National Review columnist Josh Gelernter argues America’s founding fathers would reject Common Core State Standards because “centrally planned education is a stupid idea.” “Different men need to know different things… Different parents want their children taught differently.”
Contrary to Gelernter’s claim, Common Core State Standards do not force educators into a rigid model of what they can and cannot teach. In fact, the standards encourage creativity and flexibility by setting rigorous learning goals at each grade level and giving full control over how to meet those targets to local teachers and school boards.
Chester Finn of the Thomas B. Fordham Institute explains, “[Common Core] describes a destination—again, voluntary for states—not the means of getting there.”
Last year, 21 State Teachers of the Year wrote: “The Common is not a federal takeover of our schools, nor does it force teachers into a rigid model for classroom instruction… In fact, under the Common Core, teachers have greater flexibility to design their classroom lessons—and can, for the first time, take advantage of the best practices from great teachers in other states.”
Moreover, Common Core State Standards are not the work of the federal government, or a central planning committee, as Gelernter suggests. The standards were developed by educators, experts and state leaders from 49 states and territories. In the nearly six years since most states adopted the Common Core, state and local officials have continued to refine and build on them to ensure they meet students’ needs—exactly as the standards were designed.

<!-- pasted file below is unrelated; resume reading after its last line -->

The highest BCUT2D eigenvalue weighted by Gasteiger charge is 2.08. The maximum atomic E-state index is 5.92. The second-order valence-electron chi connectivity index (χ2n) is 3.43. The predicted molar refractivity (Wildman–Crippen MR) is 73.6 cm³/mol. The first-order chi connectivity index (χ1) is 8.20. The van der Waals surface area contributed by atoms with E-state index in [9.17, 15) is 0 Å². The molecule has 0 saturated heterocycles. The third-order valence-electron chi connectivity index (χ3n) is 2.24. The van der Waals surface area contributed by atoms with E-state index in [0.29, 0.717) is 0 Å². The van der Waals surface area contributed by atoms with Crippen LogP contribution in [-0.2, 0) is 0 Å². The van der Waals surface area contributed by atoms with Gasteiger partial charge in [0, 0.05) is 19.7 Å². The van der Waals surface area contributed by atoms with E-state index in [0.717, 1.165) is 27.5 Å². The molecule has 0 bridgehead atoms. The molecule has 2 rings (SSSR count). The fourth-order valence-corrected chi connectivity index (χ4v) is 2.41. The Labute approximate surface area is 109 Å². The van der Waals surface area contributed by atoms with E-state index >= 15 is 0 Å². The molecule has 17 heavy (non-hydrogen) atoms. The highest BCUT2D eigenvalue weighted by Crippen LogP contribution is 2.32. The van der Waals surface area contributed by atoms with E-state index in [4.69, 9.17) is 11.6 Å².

Since 2010, at least 18 states have taken steps to review, rebrand or revise their Common Core standards—exactly as the standards were designed. Last year, 17 states, including some of the most conservative-leaning in the country, voted down or failed to move forward legislation to replace the Common Core, and none passed full-scale repeal legislation.
In 2014 former Alabama Governor Bob Riley explained that Common Core Standards ensure local control of education—and if parents have questions about their children’s homework they can go directly to their schools:
“I have always believed that the government that governs closest governs best. Local control, local decisions are almost always the best. It turns out that is exactly what is happening in our schools… If an Alabama parent or group of parents has an issue with a specific book in their local school, they do not have to lobby Washington for change. …All they have to do is tell their concerns to the local school administration.”